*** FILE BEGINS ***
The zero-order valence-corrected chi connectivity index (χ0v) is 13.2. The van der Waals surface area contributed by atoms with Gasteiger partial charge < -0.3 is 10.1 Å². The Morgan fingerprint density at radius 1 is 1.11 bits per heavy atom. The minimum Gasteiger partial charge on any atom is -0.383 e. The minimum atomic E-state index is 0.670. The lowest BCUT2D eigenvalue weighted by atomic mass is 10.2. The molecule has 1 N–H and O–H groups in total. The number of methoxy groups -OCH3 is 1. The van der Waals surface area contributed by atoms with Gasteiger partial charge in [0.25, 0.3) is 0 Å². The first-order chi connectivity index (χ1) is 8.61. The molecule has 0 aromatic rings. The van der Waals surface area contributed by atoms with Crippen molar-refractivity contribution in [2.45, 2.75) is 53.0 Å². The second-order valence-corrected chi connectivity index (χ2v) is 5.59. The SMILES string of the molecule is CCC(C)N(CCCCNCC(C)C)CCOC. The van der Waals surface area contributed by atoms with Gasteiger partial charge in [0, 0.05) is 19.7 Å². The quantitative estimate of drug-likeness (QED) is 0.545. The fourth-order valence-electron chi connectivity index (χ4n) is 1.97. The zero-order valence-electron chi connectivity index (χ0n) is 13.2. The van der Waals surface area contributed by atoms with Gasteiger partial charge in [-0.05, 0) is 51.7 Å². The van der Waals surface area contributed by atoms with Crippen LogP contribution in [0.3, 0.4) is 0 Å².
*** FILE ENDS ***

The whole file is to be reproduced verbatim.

The zero-order valence-corrected chi connectivity index (χ0v) is 13.2. The van der Waals surface area contributed by atoms with Gasteiger partial charge < -0.3 is 10.1 Å². The Morgan fingerprint density at radius 1 is 1.11 bits per heavy atom. The minimum Gasteiger partial charge on any atom is -0.383 e. The minimum atomic E-state index is 0.670. The lowest BCUT2D eigenvalue weighted by atomic mass is 10.2. The molecule has 1 N–H and O–H groups in total. The number of methoxy groups -OCH3 is 1. The van der Waals surface area contributed by atoms with Gasteiger partial charge in [0.25, 0.3) is 0 Å². The first-order chi connectivity index (χ1) is 8.61. The molecule has 0 aromatic rings. The van der Waals surface area contributed by atoms with Crippen molar-refractivity contribution in [2.45, 2.75) is 53.0 Å². The second-order valence-corrected chi connectivity index (χ2v) is 5.59. The SMILES string of the molecule is CCC(C)N(CCCCNCC(C)C)CCOC. The van der Waals surface area contributed by atoms with Gasteiger partial charge in [0, 0.05) is 19.7 Å². The quantitative estimate of drug-likeness (QED) is 0.545. The fourth-order valence-electron chi connectivity index (χ4n) is 1.97. The zero-order valence-electron chi connectivity index (χ0n) is 13.2. The van der Waals surface area contributed by atoms with Gasteiger partial charge in [-0.05, 0) is 51.7 Å². The van der Waals surface area contributed by atoms with Crippen LogP contribution in [0.3, 0.4) is 0 Å².